Families in Iowa are getting ready for summer vacation. I’ve heard several discussions concerning how old children should be to stay home by themselves part or all of the day, household rules, and how to get siblings to get along when the parents are gone.
Eating is another routine that changes during the summer. Kids often get up later since they don’t have to go to school, they may skip breakfast, and just snack all day instead of eating meals.
Sitting down to plan lunch meals with your kids is a good idea. This way the menu includes foods they like and can make themselves. As for snacks, consider preparing two snack boxes—one for the refrigerator and one for the cupboard. Parents or adults choose what goes in the box and children choose what they would like to eat from the box. The University of Missouri Extension has a handout called Pack a snack box with healthy ideas for getting started.
Remember, you are in charge of buying food. If you only buy healthy foods, that’s what the kids will have to eat.
Next week, recipes for kids…
-pointers from Peggy
Have you ever visited your kids’ school lunchroom. Imagine the New York Stock exchange–only with yogurt being exchanged for a sack of chips instead of stocks being bought and sold.
One of the most important tips for packing lunches that your child won’t trade away is to involve them in the planning, shopping and preparation of their meals. Children who help select items are likely to remain interested in their selections…and will probably look forward to trying them. This is also true for meals at home, but even more important for meals eaten away from you.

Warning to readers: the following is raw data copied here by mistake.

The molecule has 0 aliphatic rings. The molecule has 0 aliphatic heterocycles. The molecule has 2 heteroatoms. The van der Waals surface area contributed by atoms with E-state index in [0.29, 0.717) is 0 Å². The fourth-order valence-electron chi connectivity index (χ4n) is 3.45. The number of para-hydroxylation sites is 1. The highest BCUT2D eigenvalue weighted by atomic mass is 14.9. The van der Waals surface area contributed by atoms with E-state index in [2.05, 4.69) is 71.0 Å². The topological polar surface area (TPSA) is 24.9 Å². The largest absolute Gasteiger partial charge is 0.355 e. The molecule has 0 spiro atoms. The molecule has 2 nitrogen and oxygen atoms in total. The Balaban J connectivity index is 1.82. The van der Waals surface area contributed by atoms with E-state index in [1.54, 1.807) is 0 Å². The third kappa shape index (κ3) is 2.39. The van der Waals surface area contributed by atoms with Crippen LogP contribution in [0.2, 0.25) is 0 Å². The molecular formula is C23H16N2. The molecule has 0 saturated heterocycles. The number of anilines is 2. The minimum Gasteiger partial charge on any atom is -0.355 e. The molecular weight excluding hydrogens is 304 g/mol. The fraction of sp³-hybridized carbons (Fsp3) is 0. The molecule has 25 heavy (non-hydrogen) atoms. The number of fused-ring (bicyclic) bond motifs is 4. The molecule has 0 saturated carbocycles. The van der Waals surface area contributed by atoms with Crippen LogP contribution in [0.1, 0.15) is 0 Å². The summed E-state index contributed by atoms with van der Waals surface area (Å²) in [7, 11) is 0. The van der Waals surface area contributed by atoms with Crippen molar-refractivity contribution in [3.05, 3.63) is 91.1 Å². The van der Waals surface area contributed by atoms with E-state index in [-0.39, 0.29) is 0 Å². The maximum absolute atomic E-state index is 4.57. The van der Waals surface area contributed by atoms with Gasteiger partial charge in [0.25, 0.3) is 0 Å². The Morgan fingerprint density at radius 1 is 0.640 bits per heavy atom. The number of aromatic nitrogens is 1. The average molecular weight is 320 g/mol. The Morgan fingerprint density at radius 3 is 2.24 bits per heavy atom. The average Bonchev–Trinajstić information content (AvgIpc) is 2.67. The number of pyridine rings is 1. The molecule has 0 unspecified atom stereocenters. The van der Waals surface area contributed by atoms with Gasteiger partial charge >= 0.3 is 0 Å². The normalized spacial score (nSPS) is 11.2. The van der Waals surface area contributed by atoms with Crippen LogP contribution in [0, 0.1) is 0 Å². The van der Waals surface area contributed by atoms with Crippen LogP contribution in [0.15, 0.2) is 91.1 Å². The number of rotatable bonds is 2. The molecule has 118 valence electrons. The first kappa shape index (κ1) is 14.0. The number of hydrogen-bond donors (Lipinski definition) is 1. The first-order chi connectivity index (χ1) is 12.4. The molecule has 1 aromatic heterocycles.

-pointers by Peggy
My husband started a ‘community sandwich’ option at his worksite. He takes a week’s worth of ingredients for sandwiches (deli meats, sometimes cheese) on Mondays. It’s stored in the frig in the break room and anyone can use the ingredients to make a sandwich. They pay $1.00 per sandwich. Every week he buys a couple of different deli meats (pepper turkey is the most popular). Someone else brings the bread and other fixings. They take the money out of the sandwich ‘kitty’ to fund the ingredients each week. This started as a ‘trial’ run that has helped my husband save money and is so much easier then packing a lunch. Many of his co-workers are appreciating the cost savings and healthier eating as well.
-contributed by Renee
Do you regularly pack a lunch? It saves money, but until you make it part of your regular routine, it can be a hassle. My husband and I want the health and money saving benefits of taking lunch from home, but often are too unorganized, lazy, short on time, or whatever to consistently get something together either the night before or in the morning. Here’s what we’ve done:
My noon lunch is usually ‘super cheap’…and super easy. I always keep a variety of light yogurt and fresh fruit on hand. If there are no leftovers available, I can just grab a yogurt and 1 – 2 pieces of fruit and my lunch is ready. If I happen to have cut up veggies or whole wheat crackers on hand I may grab them, too. This lunch costs about $1. The down side is that for some people it would not be enough to eat…and I admit, some days I’m hungry at the end of the work day. If you want to watch calories and sugar intake you do have to be careful when buying yogurt. Look for the containers that are both low fat and low sugar, they will usually have 100 calories or less for a 6-ounce serving.
Tell us about your ‘lunchtime solutions.’ How do you eat economically—yet healthy—for lunch?
-contributed by Renee